Monday, November 27, 2017

Colombia day 18: getting into hot water via buckets of cold water

Today's ride went up. And up. And up.

Getting out of Manizales was exciting, as they don't do shallow inclines in the slightest. We plummetted down to the main road to Letras, the famous high pass to the west of the city as featured regularly in Veluta Colombia and known as The Longest Climb In The World. That's with regards to the Eastern side, which we'll have the joy of descending tomorrow. But first we had to summit it. 

We decided not to crawl up the main road but instead take a secondary road, that passes by some thermal spring areas on the edge of the volcano range we were hiking on 2 days ago.
We were encouraged at first to see a group of 8 road cyclists heading up past us: suggests paved roads! An hour later we passed them again coming back down. They'd reached the end of paved roads no doubt. Indeed at 13km mark the road gave way to gravel, which we'd be on for the remaining 12km to our destination for the day. The maths is pretty simple from here: 12km across and 1200m vertical assent, so a 10% average grade. Fortunately it didn't fluctuate too much, a few flatter bits and a few ramps in the 13-15% area but otherwise very constant.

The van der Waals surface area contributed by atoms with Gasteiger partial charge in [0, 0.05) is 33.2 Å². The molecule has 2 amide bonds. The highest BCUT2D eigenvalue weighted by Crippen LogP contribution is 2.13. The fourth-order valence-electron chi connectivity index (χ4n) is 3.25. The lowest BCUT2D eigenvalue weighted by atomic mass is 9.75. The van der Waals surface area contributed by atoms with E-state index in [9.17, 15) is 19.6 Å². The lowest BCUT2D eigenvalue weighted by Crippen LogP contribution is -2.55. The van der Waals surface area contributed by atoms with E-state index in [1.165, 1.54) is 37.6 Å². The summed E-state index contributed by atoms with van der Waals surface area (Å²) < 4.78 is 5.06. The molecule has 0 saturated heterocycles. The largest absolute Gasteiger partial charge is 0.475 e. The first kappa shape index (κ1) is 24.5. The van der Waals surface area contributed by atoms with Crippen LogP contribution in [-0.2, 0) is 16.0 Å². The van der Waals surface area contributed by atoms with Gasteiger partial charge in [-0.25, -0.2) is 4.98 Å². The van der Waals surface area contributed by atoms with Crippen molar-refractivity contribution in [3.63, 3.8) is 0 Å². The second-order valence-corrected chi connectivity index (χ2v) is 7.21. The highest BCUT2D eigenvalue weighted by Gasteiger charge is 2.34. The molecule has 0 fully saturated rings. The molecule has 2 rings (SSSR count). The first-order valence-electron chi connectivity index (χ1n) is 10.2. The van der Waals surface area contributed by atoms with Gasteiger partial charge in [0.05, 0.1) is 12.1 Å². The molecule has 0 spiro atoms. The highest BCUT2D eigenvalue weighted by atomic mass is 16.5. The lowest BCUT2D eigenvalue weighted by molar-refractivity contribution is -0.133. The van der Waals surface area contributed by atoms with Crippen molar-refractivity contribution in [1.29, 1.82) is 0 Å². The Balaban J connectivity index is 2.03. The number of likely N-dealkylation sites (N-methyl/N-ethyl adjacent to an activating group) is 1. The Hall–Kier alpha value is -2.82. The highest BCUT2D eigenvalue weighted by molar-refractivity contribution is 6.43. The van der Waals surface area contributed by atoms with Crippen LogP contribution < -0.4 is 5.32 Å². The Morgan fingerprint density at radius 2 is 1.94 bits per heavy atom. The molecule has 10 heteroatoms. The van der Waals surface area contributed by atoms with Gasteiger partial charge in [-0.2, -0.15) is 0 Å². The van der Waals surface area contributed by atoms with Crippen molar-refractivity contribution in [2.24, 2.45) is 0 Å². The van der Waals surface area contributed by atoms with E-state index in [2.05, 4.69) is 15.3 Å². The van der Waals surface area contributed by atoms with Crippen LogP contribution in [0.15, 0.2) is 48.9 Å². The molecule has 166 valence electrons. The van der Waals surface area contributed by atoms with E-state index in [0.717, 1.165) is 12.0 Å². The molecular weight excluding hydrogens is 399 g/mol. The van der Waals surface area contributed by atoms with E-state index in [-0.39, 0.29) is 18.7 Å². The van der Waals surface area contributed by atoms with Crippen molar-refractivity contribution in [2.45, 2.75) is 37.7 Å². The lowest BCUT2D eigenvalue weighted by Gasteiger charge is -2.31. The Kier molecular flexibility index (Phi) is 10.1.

By 15km the mist had turned to light rain, and another km it got heavier. Only the second time we'd needed to don rain jackets this tour, which is not bad for 18 days in rainy season! At 20km / 3000m elevation, there was a short flatter bit where water was really starting to pool up in giant muddy puddles, then it went steeply up again. As I shifted back into lowest gear there was a BANG and the pedals went limp under us. Broken chain. Fortunately we'd packed spares for such an eventuality so was only a few minutes job to pull out the mangled link and put in a quick link to replace it.
As we crept upwards we could feel the air getting thinner and breathing more difficult. The temperature also dropped to 7C, along with the heavy rain we were starting to get pretty cold if we stopped. Keep moving to keep warm! Thankfully the rain never turned torrential - not enough to form rivers in the ripio - so it was quite manageable even with occasional patches of slippery muddy sections.

At last the Termales Ruiz hotel and hot springs came into view! A glad sight. Just as we were checking in, a large group of French pensioners rolled in. The same group we saw at the coffee farm doing a tour yesterday afternoon! We're clearly still on the gringo trail then, despite our adventurous routing choices of the day. We'll try the springs and sleep here today, then head over the top of the pass tomorrow at about 4000m! The highest point of our tour, and all down hill from here to Bogotá (except we dipn below its height and will need to reclimb 4500m back up to it...)

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